Hawke U

The company’s weekly all-hands meeting, “Hawke U,” is an opportunity for employees to learn more about and engage with one another. Leaders celebrate “Hawke-stars” all across the company and the initiatives they’re working on to foster top-down positivity. There are also icebreaker questions like, “What’s your biggest pet peeve?”


How has Hawke adjusted to a permanent work-from-home structure while almost doubling its staff with remote employees? 

Maher: I realized I needed to get more team members involved in remote onboarding. So I reached out to people like Gogo and Ashley during the new-hire interview process to get their help talking to candidates about their experiences. 

Being remote also normalized a new way for people to reach out about work-related conversations. Before, when we hired a new employee working out of Boston or New York, it might be intimidating for them to reach out to someone in the LA office. But now, no matter where they are, people aren’t as afraid to contact someone if they’re new or they share a client but they haven’t met. It’s encouraged a lot of people to get out of their comfort zone.

Poling: My department was going through a leadership change when I joined and there was very little structure in terms of how to train a new team member. I was a guinea pig and helped formalize the process. It’s been cool seeing how Hawke adapted its onboarding to include two weeks of shadowing and working one-on-one with a manager. The paid media director does all my team’s training and records all her lessons. We went from having no set onboarding process to one that’s very organized in a few months.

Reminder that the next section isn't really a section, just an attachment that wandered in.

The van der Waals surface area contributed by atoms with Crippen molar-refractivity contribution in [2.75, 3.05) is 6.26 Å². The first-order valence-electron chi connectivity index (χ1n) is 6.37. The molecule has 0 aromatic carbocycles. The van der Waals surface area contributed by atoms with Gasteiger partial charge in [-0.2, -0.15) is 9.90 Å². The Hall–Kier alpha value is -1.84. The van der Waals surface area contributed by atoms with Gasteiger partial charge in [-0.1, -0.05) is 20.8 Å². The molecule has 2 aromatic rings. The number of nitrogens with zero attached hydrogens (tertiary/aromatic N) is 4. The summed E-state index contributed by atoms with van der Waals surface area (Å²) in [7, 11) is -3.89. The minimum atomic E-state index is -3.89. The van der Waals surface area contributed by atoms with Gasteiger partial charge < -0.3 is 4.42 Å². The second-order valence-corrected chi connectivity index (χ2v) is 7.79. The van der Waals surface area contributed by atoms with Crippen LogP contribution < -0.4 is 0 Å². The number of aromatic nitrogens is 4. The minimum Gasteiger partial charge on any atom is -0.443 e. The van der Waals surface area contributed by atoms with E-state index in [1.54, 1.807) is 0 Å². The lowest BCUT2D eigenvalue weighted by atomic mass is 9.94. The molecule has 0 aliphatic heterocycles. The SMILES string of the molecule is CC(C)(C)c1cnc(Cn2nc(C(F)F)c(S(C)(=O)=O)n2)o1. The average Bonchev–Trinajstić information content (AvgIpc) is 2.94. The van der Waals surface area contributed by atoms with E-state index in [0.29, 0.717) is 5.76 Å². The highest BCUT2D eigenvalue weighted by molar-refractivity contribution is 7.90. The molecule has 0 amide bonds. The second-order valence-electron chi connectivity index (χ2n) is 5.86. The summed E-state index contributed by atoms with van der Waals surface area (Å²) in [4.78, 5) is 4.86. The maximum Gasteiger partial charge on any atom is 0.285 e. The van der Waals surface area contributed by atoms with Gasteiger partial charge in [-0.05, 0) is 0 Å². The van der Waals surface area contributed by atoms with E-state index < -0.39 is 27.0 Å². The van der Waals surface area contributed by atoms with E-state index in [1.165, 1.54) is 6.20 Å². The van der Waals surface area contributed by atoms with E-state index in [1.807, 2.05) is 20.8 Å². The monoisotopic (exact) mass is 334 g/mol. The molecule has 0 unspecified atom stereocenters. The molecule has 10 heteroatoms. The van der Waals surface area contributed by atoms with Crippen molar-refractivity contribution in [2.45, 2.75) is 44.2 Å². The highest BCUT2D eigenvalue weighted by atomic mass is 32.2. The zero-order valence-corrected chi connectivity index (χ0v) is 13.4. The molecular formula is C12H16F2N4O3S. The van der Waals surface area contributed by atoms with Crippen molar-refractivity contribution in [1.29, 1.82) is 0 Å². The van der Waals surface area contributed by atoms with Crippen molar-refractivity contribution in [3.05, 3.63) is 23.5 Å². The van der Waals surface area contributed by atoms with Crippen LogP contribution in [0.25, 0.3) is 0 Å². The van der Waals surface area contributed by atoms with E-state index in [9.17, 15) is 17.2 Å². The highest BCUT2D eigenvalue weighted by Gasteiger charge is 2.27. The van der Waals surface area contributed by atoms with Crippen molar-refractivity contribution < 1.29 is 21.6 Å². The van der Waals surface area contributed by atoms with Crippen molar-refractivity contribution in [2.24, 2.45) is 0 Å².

The company is focusing on what’s easiest for us, rather than going back to a regimented structure.”


Pandit: Since we sold our office, we’re opening a small Santa Monica site that our CEO wants to be like a Soho House where people can work and hang out. Having a flexible option is going to be so beneficial for people who have dogs and kids, or those who never want to go in. The company is focusing on what’s easiest for us, rather than going back to a regimented structure. 

Maher: We would eventually like to open other smaller, optional spaces in cities where we see more employees pop up. They would be for anyone looking for some in-person time with coworkers or people traveling and in need of a space to work.

We’re in a really unique position as a company because we have so many new people in the same stage of their employee lifecycle. It’s a healthy environment for anyone new coming in to be surrounded by people who also went through remote onboarding and did it at a time where maybe we weren’t as organized. The shift to remote work was difficult, but our biggest strength is our people and we helped each other through.


Responses edited for length and clarity.